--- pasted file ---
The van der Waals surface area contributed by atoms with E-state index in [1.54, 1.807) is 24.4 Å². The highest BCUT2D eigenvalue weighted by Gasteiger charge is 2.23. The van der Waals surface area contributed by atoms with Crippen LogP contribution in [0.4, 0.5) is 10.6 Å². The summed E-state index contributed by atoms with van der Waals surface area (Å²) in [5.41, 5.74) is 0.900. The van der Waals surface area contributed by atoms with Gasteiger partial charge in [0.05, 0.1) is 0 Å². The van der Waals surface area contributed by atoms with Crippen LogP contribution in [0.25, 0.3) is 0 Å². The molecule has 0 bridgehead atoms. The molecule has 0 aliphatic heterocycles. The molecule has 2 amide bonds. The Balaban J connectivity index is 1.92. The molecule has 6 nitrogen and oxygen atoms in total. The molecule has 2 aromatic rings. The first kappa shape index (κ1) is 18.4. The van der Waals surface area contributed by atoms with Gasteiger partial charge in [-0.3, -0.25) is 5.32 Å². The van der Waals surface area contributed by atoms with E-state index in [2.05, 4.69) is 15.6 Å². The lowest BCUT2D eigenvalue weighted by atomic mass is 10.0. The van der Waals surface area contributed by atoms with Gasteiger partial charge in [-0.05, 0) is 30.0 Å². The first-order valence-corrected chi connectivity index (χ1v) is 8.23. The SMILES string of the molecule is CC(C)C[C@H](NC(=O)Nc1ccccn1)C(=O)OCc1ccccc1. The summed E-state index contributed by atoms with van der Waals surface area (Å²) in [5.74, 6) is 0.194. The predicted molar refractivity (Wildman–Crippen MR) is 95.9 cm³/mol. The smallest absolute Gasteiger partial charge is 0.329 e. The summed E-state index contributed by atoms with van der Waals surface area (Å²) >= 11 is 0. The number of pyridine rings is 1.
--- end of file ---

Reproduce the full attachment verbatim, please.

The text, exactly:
The van der Waals surface area contributed by atoms with E-state index in [1.54, 1.807) is 24.4 Å². The highest BCUT2D eigenvalue weighted by Gasteiger charge is 2.23. The van der Waals surface area contributed by atoms with Crippen LogP contribution in [0.4, 0.5) is 10.6 Å². The summed E-state index contributed by atoms with van der Waals surface area (Å²) in [5.41, 5.74) is 0.900. The van der Waals surface area contributed by atoms with Gasteiger partial charge in [0.05, 0.1) is 0 Å². The van der Waals surface area contributed by atoms with Crippen LogP contribution in [0.25, 0.3) is 0 Å². The molecule has 0 bridgehead atoms. The molecule has 0 aliphatic heterocycles. The molecule has 2 amide bonds. The Balaban J connectivity index is 1.92. The molecule has 6 nitrogen and oxygen atoms in total. The molecule has 2 aromatic rings. The first kappa shape index (κ1) is 18.4. The van der Waals surface area contributed by atoms with Gasteiger partial charge in [-0.3, -0.25) is 5.32 Å². The van der Waals surface area contributed by atoms with E-state index in [2.05, 4.69) is 15.6 Å². The lowest BCUT2D eigenvalue weighted by atomic mass is 10.0. The van der Waals surface area contributed by atoms with Gasteiger partial charge in [-0.05, 0) is 30.0 Å². The first-order valence-corrected chi connectivity index (χ1v) is 8.23. The SMILES string of the molecule is CC(C)C[C@H](NC(=O)Nc1ccccn1)C(=O)OCc1ccccc1. The summed E-state index contributed by atoms with van der Waals surface area (Å²) in [5.74, 6) is 0.194. The predicted molar refractivity (Wildman–Crippen MR) is 95.9 cm³/mol. The smallest absolute Gasteiger partial charge is 0.329 e. The summed E-state index contributed by atoms with van der Waals surface area (Å²) >= 11 is 0. The number of pyridine rings is 1.